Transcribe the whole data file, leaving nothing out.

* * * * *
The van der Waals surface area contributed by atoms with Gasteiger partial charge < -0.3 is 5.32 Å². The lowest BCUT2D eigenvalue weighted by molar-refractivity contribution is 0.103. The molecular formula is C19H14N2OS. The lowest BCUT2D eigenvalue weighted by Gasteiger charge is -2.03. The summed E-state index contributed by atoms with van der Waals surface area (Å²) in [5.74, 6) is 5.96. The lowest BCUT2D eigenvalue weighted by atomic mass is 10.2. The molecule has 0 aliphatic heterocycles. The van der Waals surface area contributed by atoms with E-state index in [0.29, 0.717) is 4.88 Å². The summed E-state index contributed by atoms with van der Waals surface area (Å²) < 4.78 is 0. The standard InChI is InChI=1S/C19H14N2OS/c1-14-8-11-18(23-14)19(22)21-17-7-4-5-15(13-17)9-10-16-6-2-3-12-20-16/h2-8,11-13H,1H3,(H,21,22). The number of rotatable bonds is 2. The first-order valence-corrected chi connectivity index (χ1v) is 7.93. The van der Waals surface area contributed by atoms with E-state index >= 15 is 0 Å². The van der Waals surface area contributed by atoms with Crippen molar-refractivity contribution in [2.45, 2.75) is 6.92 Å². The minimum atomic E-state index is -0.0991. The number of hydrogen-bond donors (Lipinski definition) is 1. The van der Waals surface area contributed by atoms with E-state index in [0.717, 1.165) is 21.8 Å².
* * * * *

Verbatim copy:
The van der Waals surface area contributed by atoms with Gasteiger partial charge < -0.3 is 5.32 Å². The lowest BCUT2D eigenvalue weighted by molar-refractivity contribution is 0.103. The molecular formula is C19H14N2OS. The lowest BCUT2D eigenvalue weighted by Gasteiger charge is -2.03. The summed E-state index contributed by atoms with van der Waals surface area (Å²) in [5.74, 6) is 5.96. The lowest BCUT2D eigenvalue weighted by atomic mass is 10.2. The molecule has 0 aliphatic heterocycles. The van der Waals surface area contributed by atoms with E-state index in [0.29, 0.717) is 4.88 Å². The summed E-state index contributed by atoms with van der Waals surface area (Å²) < 4.78 is 0. The standard InChI is InChI=1S/C19H14N2OS/c1-14-8-11-18(23-14)19(22)21-17-7-4-5-15(13-17)9-10-16-6-2-3-12-20-16/h2-8,11-13H,1H3,(H,21,22). The number of rotatable bonds is 2. The first-order valence-corrected chi connectivity index (χ1v) is 7.93. The van der Waals surface area contributed by atoms with E-state index >= 15 is 0 Å². The van der Waals surface area contributed by atoms with Crippen molar-refractivity contribution in [2.45, 2.75) is 6.92 Å². The minimum atomic E-state index is -0.0991. The number of hydrogen-bond donors (Lipinski definition) is 1. The van der Waals surface area contributed by atoms with E-state index in [0.717, 1.165) is 21.8 Å².